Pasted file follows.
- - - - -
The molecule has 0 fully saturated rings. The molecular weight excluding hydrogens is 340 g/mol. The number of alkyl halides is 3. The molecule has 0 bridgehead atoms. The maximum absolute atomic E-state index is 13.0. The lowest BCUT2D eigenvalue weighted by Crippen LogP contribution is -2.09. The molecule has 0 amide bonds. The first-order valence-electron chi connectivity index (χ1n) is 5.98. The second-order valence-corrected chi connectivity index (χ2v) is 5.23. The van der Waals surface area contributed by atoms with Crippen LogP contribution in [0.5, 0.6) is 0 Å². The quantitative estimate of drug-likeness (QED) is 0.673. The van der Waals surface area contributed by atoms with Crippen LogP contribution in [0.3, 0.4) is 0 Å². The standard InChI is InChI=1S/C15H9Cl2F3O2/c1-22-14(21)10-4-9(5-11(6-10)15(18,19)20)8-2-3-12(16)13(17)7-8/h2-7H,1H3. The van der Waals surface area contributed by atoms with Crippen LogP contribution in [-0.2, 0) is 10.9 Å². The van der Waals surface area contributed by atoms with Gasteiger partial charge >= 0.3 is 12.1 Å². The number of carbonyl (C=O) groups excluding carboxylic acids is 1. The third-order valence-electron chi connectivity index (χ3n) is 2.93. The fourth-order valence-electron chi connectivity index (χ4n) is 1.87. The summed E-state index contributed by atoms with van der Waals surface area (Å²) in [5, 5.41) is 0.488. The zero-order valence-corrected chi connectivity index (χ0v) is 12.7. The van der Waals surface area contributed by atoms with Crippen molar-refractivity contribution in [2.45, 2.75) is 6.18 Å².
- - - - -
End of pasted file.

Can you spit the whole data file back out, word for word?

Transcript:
The molecule has 0 fully saturated rings. The molecular weight excluding hydrogens is 340 g/mol. The number of alkyl halides is 3. The molecule has 0 bridgehead atoms. The maximum absolute atomic E-state index is 13.0. The lowest BCUT2D eigenvalue weighted by Crippen LogP contribution is -2.09. The molecule has 0 amide bonds. The first-order valence-electron chi connectivity index (χ1n) is 5.98. The second-order valence-corrected chi connectivity index (χ2v) is 5.23. The van der Waals surface area contributed by atoms with Crippen LogP contribution in [0.5, 0.6) is 0 Å². The quantitative estimate of drug-likeness (QED) is 0.673. The van der Waals surface area contributed by atoms with Crippen LogP contribution in [0.3, 0.4) is 0 Å². The standard InChI is InChI=1S/C15H9Cl2F3O2/c1-22-14(21)10-4-9(5-11(6-10)15(18,19)20)8-2-3-12(16)13(17)7-8/h2-7H,1H3. The van der Waals surface area contributed by atoms with Crippen LogP contribution in [-0.2, 0) is 10.9 Å². The van der Waals surface area contributed by atoms with Gasteiger partial charge >= 0.3 is 12.1 Å². The number of carbonyl (C=O) groups excluding carboxylic acids is 1. The third-order valence-electron chi connectivity index (χ3n) is 2.93. The fourth-order valence-electron chi connectivity index (χ4n) is 1.87. The summed E-state index contributed by atoms with van der Waals surface area (Å²) in [5, 5.41) is 0.488. The zero-order valence-corrected chi connectivity index (χ0v) is 12.7. The van der Waals surface area contributed by atoms with Crippen molar-refractivity contribution in [2.45, 2.75) is 6.18 Å².